What tests are used to detect a problem with bone?
Usually, bone problems are detected by taking x-rays or by measuring bone density (mass) using special types of X-rays. Bone problems can also be detected by ultrasound scans that use high-frequency sound waves.
Bone markers, which are signs of the bone turnover process, are sometimes used as an aid to bone density testing when doctors are evaluating whether or not you have a bone disease. The process involves measuring markers of bone resorption, such as the telopeptides and deoxypyridinolines, and markers of bone formation, such as bone-specific alkaline phosphatase (ALP) and osteocalcin. Bone resorption markers can be measured in blood or urine. Bone formation markers are measured in blood.
Most often, bone markers are used to monitor therapy for bone disease and to help your doctor determine if your body is responding to treatment. Bone markers can enable your doctor to tell if you are responding to bone-strengthening therapy in a much shorter time period than the X-ray types of bone density testing. This way, your therapy can be altered if you are not responding properly to it.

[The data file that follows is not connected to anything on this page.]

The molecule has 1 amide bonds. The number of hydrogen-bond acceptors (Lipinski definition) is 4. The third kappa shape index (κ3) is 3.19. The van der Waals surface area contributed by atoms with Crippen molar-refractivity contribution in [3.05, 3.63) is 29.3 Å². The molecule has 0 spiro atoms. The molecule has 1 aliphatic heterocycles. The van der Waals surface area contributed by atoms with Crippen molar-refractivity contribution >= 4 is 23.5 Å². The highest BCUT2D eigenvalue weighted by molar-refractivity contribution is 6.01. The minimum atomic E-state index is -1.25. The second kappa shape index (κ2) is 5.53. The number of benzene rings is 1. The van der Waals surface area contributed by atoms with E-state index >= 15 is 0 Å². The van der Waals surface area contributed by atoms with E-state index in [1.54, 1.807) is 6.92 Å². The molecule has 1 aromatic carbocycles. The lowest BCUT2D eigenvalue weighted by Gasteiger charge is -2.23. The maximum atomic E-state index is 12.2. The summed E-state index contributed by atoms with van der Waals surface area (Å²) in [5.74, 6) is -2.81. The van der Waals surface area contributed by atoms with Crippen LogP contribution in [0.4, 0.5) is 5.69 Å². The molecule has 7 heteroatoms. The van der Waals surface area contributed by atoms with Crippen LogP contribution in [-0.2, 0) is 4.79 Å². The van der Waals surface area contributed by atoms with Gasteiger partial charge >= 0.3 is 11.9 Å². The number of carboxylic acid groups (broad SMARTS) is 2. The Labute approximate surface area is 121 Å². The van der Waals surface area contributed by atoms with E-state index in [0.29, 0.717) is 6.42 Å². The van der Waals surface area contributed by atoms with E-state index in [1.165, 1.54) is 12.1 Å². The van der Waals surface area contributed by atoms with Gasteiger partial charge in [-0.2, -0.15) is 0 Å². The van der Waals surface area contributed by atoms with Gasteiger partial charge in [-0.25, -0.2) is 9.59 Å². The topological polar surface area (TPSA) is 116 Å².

There is also some evidence that bone markers can help doctors to predict which breast and prostate cancer patients are at high risk for bone metastases. Bone markers may also be able to predict a patient’s response to therapy for a bone-loss condition.
When are these tests requested?
In some cases, bone markers are requested with other bone mineral density tests to diagnose a bone disease. Usually, however, bone markers are requested periodically to monitor patients who already have a diagnosed bone condition and who are undergoing therapy to see how well they are responding to treatment.